JERUSALEM (Reuters) - Israel plans to appoint a new ambassador to Jordan in a bid to calm Amman's anger over the current envoy's handling of a shooting by an embassy guard in July that has strained relations, an Israeli diplomatic source said on Wednesday.
But Israel has shown no sign of meeting Jordan's demand that it launch criminal proceedings against the guard, who killed two Jordanians in what he called self-defense. He was repatriated along with Ambassador Einat Schlein a day after the incident.
Jordanian authorities say they suspect the shooting was unprovoked but could not investigate the guard due to his diplomatic immunity. A televised welcome he and Schlein received from Israeli Prime Minister Benjamin Netanyahu outraged Amman.
Since Schlein's departure on July 24 the embassy has been shuttered, casting a pall over Israel's ties with Jordan, a U.S.-backed regional security partner and one of only two Arab countries that recognize Israel.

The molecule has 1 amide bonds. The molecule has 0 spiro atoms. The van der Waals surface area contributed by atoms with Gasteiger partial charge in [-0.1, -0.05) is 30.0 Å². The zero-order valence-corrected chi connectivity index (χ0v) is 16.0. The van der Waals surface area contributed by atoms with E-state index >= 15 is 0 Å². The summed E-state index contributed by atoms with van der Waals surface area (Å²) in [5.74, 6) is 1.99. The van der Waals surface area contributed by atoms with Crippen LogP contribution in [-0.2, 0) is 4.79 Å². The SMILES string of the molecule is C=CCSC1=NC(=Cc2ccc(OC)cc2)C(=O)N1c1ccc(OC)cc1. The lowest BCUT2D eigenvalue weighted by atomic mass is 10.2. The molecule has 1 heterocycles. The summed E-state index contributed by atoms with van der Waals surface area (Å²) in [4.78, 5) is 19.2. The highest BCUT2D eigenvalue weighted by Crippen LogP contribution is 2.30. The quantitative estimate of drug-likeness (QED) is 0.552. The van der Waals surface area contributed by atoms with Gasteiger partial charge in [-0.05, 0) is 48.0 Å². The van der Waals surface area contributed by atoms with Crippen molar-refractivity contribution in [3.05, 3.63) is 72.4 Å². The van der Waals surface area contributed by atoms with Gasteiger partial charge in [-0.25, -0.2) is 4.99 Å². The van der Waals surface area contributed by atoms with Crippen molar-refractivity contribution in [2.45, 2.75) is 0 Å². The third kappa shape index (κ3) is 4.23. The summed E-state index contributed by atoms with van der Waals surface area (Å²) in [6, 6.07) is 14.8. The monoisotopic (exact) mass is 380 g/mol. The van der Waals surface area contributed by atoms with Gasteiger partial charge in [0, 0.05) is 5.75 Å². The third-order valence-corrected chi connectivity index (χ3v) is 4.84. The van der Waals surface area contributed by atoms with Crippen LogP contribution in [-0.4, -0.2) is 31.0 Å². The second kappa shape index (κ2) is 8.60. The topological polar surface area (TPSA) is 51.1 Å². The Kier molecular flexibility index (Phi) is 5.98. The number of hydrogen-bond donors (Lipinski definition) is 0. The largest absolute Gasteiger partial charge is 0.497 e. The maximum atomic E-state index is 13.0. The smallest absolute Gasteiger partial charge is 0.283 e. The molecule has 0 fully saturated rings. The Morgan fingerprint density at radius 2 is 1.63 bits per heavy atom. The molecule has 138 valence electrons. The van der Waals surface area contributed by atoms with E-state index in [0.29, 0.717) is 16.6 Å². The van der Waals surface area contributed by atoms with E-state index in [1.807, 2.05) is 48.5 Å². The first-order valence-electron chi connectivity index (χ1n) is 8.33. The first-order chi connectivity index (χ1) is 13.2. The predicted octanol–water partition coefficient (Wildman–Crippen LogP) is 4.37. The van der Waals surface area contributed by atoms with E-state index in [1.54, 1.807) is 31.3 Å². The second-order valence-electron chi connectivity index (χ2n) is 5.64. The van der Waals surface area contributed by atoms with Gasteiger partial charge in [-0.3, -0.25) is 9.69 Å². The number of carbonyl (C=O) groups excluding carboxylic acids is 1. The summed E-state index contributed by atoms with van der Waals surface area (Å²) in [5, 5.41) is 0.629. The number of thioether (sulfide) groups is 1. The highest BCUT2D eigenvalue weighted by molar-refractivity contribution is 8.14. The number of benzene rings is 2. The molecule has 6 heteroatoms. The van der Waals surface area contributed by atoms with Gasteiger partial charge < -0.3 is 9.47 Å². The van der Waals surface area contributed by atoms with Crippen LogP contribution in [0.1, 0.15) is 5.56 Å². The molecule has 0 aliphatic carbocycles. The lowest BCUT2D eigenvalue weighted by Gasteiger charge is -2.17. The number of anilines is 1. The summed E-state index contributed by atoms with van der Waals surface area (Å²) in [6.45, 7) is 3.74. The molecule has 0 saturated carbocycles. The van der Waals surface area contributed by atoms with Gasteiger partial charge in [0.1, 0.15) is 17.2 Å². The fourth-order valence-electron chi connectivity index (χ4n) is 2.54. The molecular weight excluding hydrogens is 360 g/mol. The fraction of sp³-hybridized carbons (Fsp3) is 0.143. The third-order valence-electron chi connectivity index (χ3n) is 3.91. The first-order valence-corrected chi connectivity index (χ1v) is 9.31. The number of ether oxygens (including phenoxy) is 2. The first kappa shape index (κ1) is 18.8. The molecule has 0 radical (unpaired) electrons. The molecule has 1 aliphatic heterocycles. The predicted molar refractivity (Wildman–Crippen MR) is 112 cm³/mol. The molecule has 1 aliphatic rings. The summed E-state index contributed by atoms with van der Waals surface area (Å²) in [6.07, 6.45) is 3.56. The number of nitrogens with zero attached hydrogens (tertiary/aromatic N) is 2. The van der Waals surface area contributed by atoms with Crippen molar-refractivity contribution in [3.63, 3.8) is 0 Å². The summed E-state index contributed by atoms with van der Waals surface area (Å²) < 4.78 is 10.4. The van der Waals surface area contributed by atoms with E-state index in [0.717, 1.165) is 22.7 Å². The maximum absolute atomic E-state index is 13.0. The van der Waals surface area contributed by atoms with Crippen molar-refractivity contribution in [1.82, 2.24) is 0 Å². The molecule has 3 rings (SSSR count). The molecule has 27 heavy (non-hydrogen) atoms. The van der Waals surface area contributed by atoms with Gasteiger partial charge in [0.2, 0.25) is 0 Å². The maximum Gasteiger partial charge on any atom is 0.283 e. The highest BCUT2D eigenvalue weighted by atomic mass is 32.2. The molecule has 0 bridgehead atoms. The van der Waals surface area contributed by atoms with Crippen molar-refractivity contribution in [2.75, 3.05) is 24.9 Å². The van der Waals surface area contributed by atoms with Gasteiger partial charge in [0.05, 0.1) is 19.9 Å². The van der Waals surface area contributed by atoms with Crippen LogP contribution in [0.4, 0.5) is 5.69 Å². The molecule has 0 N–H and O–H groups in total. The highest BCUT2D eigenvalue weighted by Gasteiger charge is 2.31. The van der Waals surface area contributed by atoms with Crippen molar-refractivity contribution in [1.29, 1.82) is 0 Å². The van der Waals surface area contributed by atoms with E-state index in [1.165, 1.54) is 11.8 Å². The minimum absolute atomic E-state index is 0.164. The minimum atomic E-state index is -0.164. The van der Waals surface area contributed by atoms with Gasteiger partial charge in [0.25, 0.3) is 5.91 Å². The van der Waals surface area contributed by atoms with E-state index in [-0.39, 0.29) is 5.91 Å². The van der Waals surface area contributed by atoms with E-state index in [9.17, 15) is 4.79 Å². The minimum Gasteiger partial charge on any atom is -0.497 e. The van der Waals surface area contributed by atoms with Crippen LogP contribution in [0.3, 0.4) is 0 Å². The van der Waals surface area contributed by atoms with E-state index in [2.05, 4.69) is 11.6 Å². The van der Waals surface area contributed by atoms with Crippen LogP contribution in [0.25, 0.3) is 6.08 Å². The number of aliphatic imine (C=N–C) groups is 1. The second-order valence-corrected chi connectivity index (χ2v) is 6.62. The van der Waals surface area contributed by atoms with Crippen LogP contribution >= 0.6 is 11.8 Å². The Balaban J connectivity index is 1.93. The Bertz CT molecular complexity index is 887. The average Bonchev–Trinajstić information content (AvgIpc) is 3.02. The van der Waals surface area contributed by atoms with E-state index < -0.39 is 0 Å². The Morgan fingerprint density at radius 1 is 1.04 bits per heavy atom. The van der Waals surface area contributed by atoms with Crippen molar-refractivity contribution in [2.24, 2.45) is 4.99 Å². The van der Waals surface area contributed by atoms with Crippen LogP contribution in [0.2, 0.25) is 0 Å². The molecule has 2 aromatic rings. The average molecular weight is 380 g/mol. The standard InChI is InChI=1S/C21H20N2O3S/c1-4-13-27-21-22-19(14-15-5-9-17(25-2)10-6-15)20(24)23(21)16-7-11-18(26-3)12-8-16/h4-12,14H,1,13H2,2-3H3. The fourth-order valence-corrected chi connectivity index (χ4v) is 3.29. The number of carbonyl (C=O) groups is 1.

An Israeli diplomatic source, speaking on condition of anonymity, said Schlein would not return.
"The Jordanians don't want her back, and this has been a big obstacle in patching things up," the source said. "We're looking for a replacement."
Emmanuel Nahshon, spokesman for Israel's Foreign Ministry, declined comment on the case.
Israel says the guard opened fire after being attacked and lightly wounded by a workman, killing him and a Jordanian bystander. Israeli officials have said they were looking into the possibility of compensating the family of the second man.
They say it is highly unlikely Israel would prosecute the guard, as demanded by Jordan. His prospects of continued work in Israeli diplomatic security abroad were in doubt, however, after a Jordanian newspaper published his name and photograph.
Israel's consulates in Turkey have been handling Jordanian applications for Israeli visas since the incident.
(Writing by Dan Williams; Editing by Gareth Jones)